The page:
The situation in terms of take-offs is different. The performance of various types of aircrafts differs significantly and the load of the aeroplane and current weather conditions also play their role. These are the reasons for different altitudes of the planes taking off over particular localities near the airport, despite the fact that the steps taken to adjustment the aircraft after take-off are in accordance with the Procedure for reducing noise at take-off specified in the aviation information manual. Over the course of the year, changes take place which are reflected in the rate of climb of aeroplanes. For example, higher summer temperatures (lower engine performance) in conjunction with the higher number of passengers on some flights can cause a slightly worse rate of climb of the same aeroplane when compared with wintertime. Nevertheless, such phenomena are repeated naturally every year.

Pilots fly wherever they want, not observing the procedures

Pilots are not allowed to fly wherever they want. Air traffic is monitored and controlled by the Air Navigation Services, in particular with regard to its maximum safety. The aviation information manual lists the take-off and landing trajectories and procedures applicable to landing and take-off, set with respect to minimising the noise burden to the population. Nevertheless, it is possible to depart from these procedures if this is required by air traffic safety, which has priority over the noise protection rules.

Aeroplanes are not allowed to fly at night

The air traffic at nighttime, i.e. from 10 p.m. until 6 a.m., is limited by the extent of the Noise Protection Zone, when it is not allowed to exceed the health limit for noise from air traffic in this zone. The extent of the NPZ corresponds, on average, to 48 take-offs and landings. This is how the traffic is planned for the nighttime. This is an important traffic regulation when compared to the daytime.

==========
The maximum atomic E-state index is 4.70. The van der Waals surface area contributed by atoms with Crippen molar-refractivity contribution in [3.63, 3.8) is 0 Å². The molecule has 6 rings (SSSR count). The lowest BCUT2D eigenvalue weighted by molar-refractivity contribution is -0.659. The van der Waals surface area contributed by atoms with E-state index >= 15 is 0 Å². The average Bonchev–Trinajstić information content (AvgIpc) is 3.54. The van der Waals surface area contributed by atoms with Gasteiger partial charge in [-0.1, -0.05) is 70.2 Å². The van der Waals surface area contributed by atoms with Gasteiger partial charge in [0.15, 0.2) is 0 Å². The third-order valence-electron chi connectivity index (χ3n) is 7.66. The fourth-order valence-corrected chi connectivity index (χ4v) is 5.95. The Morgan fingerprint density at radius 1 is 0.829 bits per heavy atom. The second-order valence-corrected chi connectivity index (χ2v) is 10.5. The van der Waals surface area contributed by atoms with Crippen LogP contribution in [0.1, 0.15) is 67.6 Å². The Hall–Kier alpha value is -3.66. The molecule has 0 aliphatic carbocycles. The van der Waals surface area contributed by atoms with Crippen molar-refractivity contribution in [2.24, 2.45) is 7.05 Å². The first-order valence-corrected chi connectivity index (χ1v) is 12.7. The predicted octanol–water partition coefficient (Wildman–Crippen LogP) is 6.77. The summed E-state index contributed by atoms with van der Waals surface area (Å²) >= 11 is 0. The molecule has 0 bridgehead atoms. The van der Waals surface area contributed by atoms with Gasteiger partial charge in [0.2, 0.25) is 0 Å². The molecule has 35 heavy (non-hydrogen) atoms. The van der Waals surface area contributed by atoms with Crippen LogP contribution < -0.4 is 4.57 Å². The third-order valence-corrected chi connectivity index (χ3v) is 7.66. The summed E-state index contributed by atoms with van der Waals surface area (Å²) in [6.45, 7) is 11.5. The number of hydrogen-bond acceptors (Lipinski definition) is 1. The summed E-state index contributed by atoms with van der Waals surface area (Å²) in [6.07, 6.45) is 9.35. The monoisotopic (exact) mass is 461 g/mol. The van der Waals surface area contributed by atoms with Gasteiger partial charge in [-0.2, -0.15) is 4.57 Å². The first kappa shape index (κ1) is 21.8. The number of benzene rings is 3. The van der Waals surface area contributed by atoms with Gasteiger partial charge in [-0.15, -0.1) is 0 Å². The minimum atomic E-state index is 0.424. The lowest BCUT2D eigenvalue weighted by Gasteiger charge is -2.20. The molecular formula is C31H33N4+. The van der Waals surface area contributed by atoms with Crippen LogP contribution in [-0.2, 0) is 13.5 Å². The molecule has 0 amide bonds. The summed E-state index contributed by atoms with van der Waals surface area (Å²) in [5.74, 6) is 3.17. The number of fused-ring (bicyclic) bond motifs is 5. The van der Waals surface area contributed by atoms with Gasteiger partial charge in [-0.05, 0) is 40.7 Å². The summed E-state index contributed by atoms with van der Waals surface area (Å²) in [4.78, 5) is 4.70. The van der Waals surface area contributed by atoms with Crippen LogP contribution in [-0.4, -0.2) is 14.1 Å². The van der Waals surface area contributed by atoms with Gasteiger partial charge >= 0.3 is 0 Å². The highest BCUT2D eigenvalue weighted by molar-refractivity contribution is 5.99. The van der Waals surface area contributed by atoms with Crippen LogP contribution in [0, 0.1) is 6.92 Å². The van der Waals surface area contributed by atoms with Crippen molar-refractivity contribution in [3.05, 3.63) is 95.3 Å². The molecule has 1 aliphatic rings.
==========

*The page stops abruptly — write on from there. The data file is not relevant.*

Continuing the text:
Air Navigation Services and Prague Airport make an economic profit from the non-observance of anti-noise procedures.

No profit is generated for Air Navigation Services and Prague Airport from non-observance of anti-noise procedures. There is no link between the anti-noise procedures and the income of Air Navigation Services and Prague Airport. To name just one classic example, we can mention “runway preference” which is an important anti-noise procedure mentioned in the aviation information manual. RWY 24 is preferred for noise prevention reasons, because noise from air traffic when using this runway affects the lowest number of people and this runway is also the best from the perspective of runway passableness. Furthermore, its use provides the smallest room for errors in terms of the organisation of air traffic both in the air and on the ground on taxiways. Therefore, there is no logical reason for an intentional change to another runway by the Air Navigation Services. The same applies to other noise-reducing procedures.

Noise-related questions

  • Do you live in an area affected by air traffic and do you still have questions even though you have read the information on our website?
  • Are you moving in an area close to Prague-Ruzyně Airport and are u interested in the intensity and noisiness of the air traffic in the given location?
  • Are you interested in the noise level of the air traffic and air traffic organisation at the location of your current or planned home after the construction of the parallel runway RWY 06R/24L?

Ask us a question by emailing zivotni.prostredi@prg.aero.